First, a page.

My tips for pivoting and reacting to your clients:
- Ask your clients for feedback, and understand what they are doing from an innovation perspective.
- Know what trends are occurring in your industry, and elsewhere in the world.
- Follow technology to see how it can shape your offering.
Great Authors, Blogs and Books To Check Out
A lot of people I know don’t read, but if they do, they just read within their industry or profession. I think that this is pretty boring to say the least. With the diversity of work that I do, and clients that I work for, I always ask people what they are reading. I try to follow suit, just to broaden my reading horizons. For example, if you are a consultant, it pays to read about marketing, strategy, performance and technology. Also, look across industries. I am reading about the aviation industry at the moment. Before that, I was reading a book about the business of brewing. I try and read as much as I can. When starting a new piece of work, or working with a new client, I will buy a few books on the subject. Sometimes I read them straight away. Others sit on the shelf for a bit, but I always go back to them. Again, I see this as an important part of my learning and education, but also something that I really enjoy doing too.
My top 5 reading recommendations:
- I find that Seth Godin really speaks to me sometimes. Maybe I just happen to pick up one of his blogs or books at the right time, but I swear that upon reading something of his, I am able to implement a lot of what he has written about. My favorites have been Tribes and The Dip. A lot of his work now is based on being authentic and being you, and moving away from the traditional organisational structure. There are quite a few videos of interviews with Seth on Youtube as well, which are always insightful.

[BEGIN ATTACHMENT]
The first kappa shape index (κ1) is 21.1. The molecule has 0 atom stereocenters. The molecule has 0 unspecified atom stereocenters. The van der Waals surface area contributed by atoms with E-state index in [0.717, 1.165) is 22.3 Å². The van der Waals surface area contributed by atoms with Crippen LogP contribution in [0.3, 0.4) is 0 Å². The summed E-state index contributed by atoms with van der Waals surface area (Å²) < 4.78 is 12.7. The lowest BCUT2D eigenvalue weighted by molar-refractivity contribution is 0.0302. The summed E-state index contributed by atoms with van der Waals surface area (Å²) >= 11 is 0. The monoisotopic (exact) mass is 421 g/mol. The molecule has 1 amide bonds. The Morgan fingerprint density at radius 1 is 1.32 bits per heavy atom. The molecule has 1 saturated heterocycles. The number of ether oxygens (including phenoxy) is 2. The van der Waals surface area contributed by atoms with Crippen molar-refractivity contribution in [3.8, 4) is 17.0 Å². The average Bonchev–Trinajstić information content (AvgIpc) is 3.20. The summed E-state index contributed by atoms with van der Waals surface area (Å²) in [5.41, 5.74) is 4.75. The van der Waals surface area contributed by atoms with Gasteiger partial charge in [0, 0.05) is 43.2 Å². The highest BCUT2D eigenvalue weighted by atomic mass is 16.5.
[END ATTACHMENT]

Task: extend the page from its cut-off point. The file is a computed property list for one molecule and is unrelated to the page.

- Sign up for alerts from www.entrepreneur.com www.inc.com and www.ceo.com.
- I don’t have time to read the financial paper every day, but I do have it delivered on a Saturday so that I can read it over the course of the weekend. Understanding how markets work, and what companies are doing, is vital information for you in how you position yourself. I am a bit old fashioned and have it delivered, rather than receive it on my tablet. I prefer this because I don’t always carry my tablet with me, and I consciously try and reduce my screen time.
- Find Your Light Bulb by Mike Harris had me so inspired I was up until 3 am creating business plans and in effect a brand new business. Mike revolutionised the banking industry in the UK, and ultimately the world. Mike talks a lot about the importance of creating a successful pitch, particularly when trying to raise funds.
- This might sound an odd one, but The Starbucks Experience is great. I read this a long time ago on a flight back from Sydney to Perth, and it is now full of highlighted passages and post-it notes. I still keep it on my desk and refer back to it every so often. Its effectively about customer service, personification and creating consistency, rather than coffee. In doing so, Starbucks changed the way that Americans drank and experienced coffee.
I hope that now having read my views and experiences on quitting your job and going it on your own, you now have a blueprint for success. I would love to hear how you go and whether your experiences are different. Please let me know in the comments below.